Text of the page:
Rubber is Robert's story. Who is Robert, you may ask? Robert's a tire; a car tire, to be precise. He wakes up one day to find out he likes to roll over anything that gets in his way, but once something more solid crosses his path like a beer bottle is when things get even crazier.
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16 of 22 people found the following review helpful By Adam B. Krenn on July 5, 2011
Format: Blu-ray
I wanted to like this film, I really did. I was enamored with the trailer and couldn't wait to give this one a view. Where it ultimately failed for me is the, in my opinion, ham-fisted delivery of The Plot, at the beginning of the film, by Lieutenant Chad. It wasn't enough for the viewer (i.e. me) to interpret this as art, absurdity and an exercise in "fourth-wall" mechanics. I had to be told this at the very beginning,while also being simultaneously told it is this very technique in story telling which makes a great film and style. Initially I assumed the speech to the viewer/spectator was something a producer insisted to help sell the film so it wouldn't be too abstract, but since the spectators were actually intrinsic to the plot (such that it is), I now assume this was not the case. This pretentiousness quiet simply put the whole film off kilter for me and I couldn't help thinking that the director really believed he was making a masterpiece of cinematic art. Something in which only time will tell. I freely admit, I could not get over this view.

There is some good here, however. This film is actually beautifully shot and visually interesting despite its lackluster scenery. Quentin Dupieux has an eye for some simple and amazing visuals and this reason alone is why I lasted until the end.

This film will likely be loved by some and reviled by others, it is that kind of film. For me it was meh. Worth a viewing if you're curious or as an example of simple and quality cinematography.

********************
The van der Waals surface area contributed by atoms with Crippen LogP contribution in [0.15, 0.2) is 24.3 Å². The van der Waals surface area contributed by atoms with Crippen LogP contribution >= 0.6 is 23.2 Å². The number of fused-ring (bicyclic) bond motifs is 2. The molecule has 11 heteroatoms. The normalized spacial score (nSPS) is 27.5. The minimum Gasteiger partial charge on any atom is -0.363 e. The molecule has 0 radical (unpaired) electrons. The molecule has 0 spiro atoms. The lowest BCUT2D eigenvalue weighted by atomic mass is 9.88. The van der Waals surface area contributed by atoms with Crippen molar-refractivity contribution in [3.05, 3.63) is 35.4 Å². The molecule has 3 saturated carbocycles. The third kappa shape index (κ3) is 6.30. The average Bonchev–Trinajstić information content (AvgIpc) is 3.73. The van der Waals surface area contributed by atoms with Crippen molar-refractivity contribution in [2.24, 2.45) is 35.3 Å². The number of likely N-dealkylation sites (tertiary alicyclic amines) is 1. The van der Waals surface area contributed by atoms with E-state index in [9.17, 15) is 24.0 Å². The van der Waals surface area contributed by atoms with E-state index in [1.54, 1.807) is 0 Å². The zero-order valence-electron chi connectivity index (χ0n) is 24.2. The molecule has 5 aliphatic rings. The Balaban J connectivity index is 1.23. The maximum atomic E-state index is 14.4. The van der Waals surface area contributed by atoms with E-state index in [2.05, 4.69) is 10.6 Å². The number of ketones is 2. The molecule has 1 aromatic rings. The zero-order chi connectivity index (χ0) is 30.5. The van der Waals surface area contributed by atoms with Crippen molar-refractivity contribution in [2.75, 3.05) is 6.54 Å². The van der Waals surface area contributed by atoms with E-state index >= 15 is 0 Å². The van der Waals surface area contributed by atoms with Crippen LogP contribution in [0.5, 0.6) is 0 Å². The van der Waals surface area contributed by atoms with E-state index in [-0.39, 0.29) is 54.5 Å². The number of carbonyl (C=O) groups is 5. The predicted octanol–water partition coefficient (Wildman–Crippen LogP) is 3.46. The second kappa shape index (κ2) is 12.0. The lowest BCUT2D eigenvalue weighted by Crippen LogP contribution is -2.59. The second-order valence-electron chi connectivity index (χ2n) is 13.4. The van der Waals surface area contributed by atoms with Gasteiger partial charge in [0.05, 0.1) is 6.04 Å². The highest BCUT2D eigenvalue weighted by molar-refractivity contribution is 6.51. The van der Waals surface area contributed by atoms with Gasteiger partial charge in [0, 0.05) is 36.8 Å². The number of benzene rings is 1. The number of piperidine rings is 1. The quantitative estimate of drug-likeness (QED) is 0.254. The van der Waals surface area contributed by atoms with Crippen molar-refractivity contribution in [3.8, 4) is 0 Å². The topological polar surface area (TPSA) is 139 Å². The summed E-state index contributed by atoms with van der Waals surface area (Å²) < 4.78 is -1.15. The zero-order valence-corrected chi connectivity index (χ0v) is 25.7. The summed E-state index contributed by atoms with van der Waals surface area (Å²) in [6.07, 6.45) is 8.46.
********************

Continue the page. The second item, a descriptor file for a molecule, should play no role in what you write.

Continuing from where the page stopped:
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2 of 2 people found the following review helpful By Armando N. Roman VINE VOICE on August 14, 2014
Format: Amazon Instant Video
Rubber sounded great when I read the very brief plot synopsis. A rubber tire with psychokinetic powers, rolling around destroying things? I couldn't figure out how they managed to make a movie around this concept. How do you make a film about this, for an hour and a half unless it's some kind of B-movie with terrible acting and over the top gory deaths? Well, Rubber definitely has its share of head explosions, and the rest of the movie's runtime is comprised of boring drawn out shots and gets repetitive fast. This is the kind of thing that would have fared better as a short film…like maybe 30 minutes at most. I went into this movie excited to see how they did, and by the 40 minute mark, I was dozing off. I've seen some pretty bizarre movies in my time, and this falls into the "bizarre and boring" category.

The movie starts out with an interesting, but ultimately dull speech from one of the characters, Sheriff Chad. He brings up things from other movies and how they're there for no reason. He stresses this over and over, with examples from E.T. being brown to why you don't see the characters in "Excellent Chainsaw Massacre" going to the bathroom or washing their hands. He drives off and an office worker starts handing out binoculars to people in a deserted area, where they're going to watch a "film". Through the actual movie, these people will be seeing everything that goes on, as spectators. They witness a tire emerge from the dirt, roll around, and begin to wreak havoc. It rolls over objects, then when it can't break a glass bottle by rolling over it, it uses psychokinetic powers to destroy it. Ditto for a scorpion and rabbit. The tire eventually makes it to a road, where it sees a woman driving by.